That being said, J-Pop groups like Keyakizaka46 have publicly worn Nazi chic too, and the phenomena isn't limited to Japan.

In South Korea, Indonesia, and Thailand, Nazi imagery has shown up in various elements of youth culture, completely void of any moral context. For instance, in Indonesia, a Hitler-themed fried chicken restaurant opened in 2013. And in Korea, K-Pop groups like BTS and Pritz have been called out for propagating Nazi chic fashion. Usually such incidents are followed by public apologies, but the lack of historical understanding makes everything ring hollow.

Implications

So the question then: is Nazi chic a bad thing?

The answer is not so black and white.

On one hand, seeing Nazi chic on the fashion scene may dredge up painful memories for Holocaust survivors and those whose family histories were tainted. In this light, wearing Nazi-inspired garb, regardless of intent, seems disrespectful and antagonistic. Worse than that, it doesn't even seem like a slight against authority so much as a dig at actual victims of genocide.

But on the other hand, considering the fact that even the youngest people who were alive during WWII are edging 80, "forgetting the Holocaust" is a distinct possibility for younger generations. In that regard, perhaps anything that draws attention to what happened, even if it's simply through the lens of "this outfit should be seen as offensive," might not be entirely bad. This, compounded by the fact that Nazi chic is not commonly associated with actual Nazi or nationalistic sentiments, might be enough to sway some people–not necessarily to wear, like, or even appreciate its aesthetics, but rather to understand its place within counterculture.

Ultimately, one's views on Nazi chic likely come down to their own personal taste and sensibilities. For some, Nazi chic is just a style, an aesthetic preference for something that happens to be mired in historical horror. For others, the shadow of atrocity simply hangs too strong.

MUSIC

INTERVIEW | Emilie Brandt Releases Her New Single 'Like I Never Did'

"My favorite part about making music is being able to connect with people..."

Emilie Brandt is an American Singer, song-writer & performer known for her electro-pop, alt-rock & indie sounds. The up & coming star has racked up over 20 million plays through through her various EDM collaboration through 2017. We are excited to announce her newest single released today (05/02/2018) called "Like I Never Did." Popdust got a chance to catch up with her to learn more about her music:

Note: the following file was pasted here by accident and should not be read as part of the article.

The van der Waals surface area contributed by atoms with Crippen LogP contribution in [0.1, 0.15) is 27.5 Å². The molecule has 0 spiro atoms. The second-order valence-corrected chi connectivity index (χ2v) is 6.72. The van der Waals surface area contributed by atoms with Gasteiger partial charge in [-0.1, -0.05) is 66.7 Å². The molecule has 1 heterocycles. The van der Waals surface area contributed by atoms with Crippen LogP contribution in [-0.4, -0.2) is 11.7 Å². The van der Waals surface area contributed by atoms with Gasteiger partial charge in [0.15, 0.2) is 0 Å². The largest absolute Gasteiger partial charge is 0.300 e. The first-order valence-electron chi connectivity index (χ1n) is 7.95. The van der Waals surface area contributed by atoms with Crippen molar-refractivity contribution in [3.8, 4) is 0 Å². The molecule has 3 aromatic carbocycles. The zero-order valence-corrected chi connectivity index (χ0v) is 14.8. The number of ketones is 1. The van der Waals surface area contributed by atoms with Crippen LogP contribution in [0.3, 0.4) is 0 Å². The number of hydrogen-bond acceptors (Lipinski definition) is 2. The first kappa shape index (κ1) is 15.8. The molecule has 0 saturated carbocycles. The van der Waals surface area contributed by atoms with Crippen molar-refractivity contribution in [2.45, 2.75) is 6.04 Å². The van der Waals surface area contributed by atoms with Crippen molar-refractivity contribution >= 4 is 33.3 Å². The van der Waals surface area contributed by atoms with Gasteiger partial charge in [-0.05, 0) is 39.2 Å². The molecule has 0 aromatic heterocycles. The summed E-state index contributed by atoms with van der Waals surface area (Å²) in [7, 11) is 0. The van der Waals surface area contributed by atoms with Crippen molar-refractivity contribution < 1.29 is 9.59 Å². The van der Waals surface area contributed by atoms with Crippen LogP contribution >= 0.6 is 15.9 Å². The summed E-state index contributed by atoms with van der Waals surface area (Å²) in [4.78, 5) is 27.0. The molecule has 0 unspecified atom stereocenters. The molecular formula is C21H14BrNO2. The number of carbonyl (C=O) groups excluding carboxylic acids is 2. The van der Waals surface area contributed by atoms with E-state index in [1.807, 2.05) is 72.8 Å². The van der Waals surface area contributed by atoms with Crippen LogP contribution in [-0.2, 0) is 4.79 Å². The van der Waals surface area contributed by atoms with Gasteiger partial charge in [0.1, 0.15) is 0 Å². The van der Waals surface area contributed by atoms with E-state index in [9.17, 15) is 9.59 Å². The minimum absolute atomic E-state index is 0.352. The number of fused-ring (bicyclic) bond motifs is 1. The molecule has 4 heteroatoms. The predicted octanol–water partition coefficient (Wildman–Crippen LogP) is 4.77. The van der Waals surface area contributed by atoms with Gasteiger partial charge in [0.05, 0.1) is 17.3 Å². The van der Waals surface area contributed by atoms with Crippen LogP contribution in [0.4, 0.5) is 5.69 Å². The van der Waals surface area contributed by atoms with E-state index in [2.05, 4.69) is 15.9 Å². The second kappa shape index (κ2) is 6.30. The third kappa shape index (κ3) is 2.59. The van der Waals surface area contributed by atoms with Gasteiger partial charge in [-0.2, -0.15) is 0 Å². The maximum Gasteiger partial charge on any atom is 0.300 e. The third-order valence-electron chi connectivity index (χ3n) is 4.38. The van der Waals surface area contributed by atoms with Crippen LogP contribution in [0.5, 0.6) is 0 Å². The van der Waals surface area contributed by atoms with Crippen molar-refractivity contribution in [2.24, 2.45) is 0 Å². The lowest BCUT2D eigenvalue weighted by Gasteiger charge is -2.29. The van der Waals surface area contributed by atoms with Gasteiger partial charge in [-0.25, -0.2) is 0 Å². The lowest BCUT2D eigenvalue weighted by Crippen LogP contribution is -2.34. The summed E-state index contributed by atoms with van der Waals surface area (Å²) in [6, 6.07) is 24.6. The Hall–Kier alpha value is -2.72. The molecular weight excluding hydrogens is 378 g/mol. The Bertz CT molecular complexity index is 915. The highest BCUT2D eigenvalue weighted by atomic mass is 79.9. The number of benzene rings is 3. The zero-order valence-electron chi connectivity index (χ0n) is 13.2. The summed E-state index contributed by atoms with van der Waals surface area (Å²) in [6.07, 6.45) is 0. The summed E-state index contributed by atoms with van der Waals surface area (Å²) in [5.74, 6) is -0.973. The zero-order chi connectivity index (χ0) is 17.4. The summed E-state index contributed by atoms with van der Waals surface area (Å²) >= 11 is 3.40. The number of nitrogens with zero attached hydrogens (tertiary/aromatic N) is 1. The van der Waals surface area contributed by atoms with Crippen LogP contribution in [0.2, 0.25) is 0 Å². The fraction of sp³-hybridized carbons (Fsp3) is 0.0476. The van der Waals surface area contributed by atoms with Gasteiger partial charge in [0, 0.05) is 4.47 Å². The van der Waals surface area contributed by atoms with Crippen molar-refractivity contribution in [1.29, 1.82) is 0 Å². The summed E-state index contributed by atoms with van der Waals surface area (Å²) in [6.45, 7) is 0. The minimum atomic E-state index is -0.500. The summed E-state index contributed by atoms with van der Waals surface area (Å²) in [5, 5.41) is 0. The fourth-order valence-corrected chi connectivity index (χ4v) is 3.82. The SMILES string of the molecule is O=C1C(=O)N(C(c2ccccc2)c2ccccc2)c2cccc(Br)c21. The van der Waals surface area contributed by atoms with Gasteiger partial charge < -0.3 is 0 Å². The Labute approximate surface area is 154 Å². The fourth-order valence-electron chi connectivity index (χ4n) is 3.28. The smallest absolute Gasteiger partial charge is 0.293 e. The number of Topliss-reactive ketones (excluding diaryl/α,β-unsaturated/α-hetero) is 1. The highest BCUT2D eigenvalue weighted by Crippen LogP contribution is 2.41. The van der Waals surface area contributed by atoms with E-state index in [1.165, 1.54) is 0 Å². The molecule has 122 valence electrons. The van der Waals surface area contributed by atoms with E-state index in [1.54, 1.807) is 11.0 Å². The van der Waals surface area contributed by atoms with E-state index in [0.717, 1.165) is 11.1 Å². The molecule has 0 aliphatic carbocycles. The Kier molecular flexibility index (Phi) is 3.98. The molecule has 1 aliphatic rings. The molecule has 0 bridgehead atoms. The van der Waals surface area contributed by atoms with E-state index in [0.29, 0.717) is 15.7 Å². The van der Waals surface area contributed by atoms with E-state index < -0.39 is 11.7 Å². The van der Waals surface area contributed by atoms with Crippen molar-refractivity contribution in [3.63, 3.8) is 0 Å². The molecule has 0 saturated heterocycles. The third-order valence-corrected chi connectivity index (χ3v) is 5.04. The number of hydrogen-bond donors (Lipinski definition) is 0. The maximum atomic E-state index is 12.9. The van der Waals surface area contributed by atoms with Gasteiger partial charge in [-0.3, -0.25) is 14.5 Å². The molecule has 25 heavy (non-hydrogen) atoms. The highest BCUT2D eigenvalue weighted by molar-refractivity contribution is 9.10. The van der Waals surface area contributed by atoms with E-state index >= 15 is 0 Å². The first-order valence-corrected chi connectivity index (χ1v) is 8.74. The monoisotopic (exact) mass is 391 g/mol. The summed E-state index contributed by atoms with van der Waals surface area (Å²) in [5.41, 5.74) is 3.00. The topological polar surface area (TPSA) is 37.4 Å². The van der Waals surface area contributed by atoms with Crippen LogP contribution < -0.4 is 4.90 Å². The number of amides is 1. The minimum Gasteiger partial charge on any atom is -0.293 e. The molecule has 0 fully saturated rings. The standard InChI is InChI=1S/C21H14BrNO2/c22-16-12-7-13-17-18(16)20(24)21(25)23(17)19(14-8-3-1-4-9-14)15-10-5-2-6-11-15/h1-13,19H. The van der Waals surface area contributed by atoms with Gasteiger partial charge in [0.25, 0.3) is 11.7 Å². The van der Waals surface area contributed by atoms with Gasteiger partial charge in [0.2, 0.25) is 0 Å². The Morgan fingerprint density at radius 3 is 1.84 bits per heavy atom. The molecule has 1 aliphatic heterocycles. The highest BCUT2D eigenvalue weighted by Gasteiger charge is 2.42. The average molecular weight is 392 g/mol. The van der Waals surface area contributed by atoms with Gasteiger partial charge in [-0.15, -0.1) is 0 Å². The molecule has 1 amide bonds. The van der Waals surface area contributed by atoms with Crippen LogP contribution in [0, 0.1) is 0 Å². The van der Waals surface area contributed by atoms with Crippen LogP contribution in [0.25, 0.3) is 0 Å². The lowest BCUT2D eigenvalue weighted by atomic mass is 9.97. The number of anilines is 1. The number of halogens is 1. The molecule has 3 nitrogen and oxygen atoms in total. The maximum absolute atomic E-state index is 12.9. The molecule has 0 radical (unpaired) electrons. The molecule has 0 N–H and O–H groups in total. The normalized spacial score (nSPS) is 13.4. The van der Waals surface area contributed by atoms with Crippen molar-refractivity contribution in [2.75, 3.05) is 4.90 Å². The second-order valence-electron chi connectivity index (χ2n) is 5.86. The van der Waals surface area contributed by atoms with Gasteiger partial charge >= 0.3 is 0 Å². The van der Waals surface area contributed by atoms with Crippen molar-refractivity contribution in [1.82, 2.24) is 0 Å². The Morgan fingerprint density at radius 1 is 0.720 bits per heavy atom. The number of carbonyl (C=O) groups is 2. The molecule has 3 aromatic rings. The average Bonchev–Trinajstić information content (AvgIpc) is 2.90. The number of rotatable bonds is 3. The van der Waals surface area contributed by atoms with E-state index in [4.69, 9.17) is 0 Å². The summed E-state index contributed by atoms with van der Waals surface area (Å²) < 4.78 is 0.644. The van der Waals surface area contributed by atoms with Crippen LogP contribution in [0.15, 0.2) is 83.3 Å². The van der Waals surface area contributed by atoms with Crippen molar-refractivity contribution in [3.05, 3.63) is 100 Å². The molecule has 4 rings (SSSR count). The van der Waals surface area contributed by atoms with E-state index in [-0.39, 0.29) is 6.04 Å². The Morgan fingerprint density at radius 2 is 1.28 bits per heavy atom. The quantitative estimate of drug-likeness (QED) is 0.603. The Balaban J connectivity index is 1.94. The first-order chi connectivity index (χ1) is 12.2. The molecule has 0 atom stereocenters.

How would you define EDM/Dance Music?

EDM is constantly evolving as a genre, as are the artists in the scene, which makes it a little hard to define. I think EDM is mostly defined by the culture that surrounds it-- people coming together to express themselves, have an amazing sensory experience, and feel accepted by the people around them.

When and how did you start your journey in music? Where did your interest in EDM/Dance music come from?

I picked up an acoustic guitar around the age of 15 and taught myself a few chords. Soon after, I started writing my own songs and performing at coffee shops around Milwaukee. I stayed in the acoustic lane for the most part until some opportunities arose from electronic producers looking to collaborate. From that point on I really began to enjoy the electronic vibe. From there, my music evolved pretty seamlessly into what it is now-- its definitely come a long way from just my acoustic guitar and I.

What do you love about creating music?

My favorite part about making music is being able to connect with people in a way that I had never been able to before. I'm usually pretty transparent about how I'm feeling but I haven't always had an outlet to express those feelings. When I found that outlet, I clung to it. I got accepted to a few colleges out of high school but I knew the only thing I was really going to put my heart into was my music, so I still haven't gone to school. Writing music and being able to share it with people has helped me learn how to better handle my emotional 'baggage'... feelings are healthy but not when you carry them around and let them weigh on your soul. That shit gets heavy, and writing music is the release.

What inspired you to make Like I Never Did?

LIND is one of the reflection songs of the record, dealing with the aftermath of a failed relationship and realizing that you may have previously taken it for granted. It's almost begging someone for another chance to prove to them that you can be better this time and that you can truly love them like you never did before. Sometimes it takes the absence of someone to realize how much you took them for granted. If I slowed it down an played it on piano or an acoustic guitar, it would actually be a really sad song. I love writing really sad lyrics and hiding them in a really upbeat track. A lot of my songs are like that.

What do you love most about performing?

I've always dealt with anxiety and my friends will sometimes ask me if I ever get nervous before I go on stage-- I don't. I actually feel very at home on stage. I've worked so many random jobs that I wasn't passionate about, countless hours of being miserable trying to make money to put into my music, that by the time I get to be on stage, I'm finally in my happy place where I can do what I love and be appreciated for just being myself.

Where can fans see you perform?

I'll be playing at the Marquis Theater in Denver on May 19th. Chicago IL, Los Angeles CA, New York NY, and Madison WI dates coming soon. And if you'd like me to come to your city just email me and I will get out there. EmilieBrandtMusic@gmail.com

How would you sum up your music in two words?

real + honest

What feelings do you associate with your music?

Each of my songs is completely different than the next, so naturally each song has a different feeling associated with it. Each one is like my own private journal entry that brings nostalgia reminiscent of however I was feeling when I wrote it. Sometimes I'll listen to one of my songs and I'll find a different meaning to it than what I originally intended it to be about. That's kind of my style of writing-- its personal but also general in a sense that others can easily apply it to their own lives.

Where can readers go to find out more about you?

Facebook | Instagram | Twitter | Spotify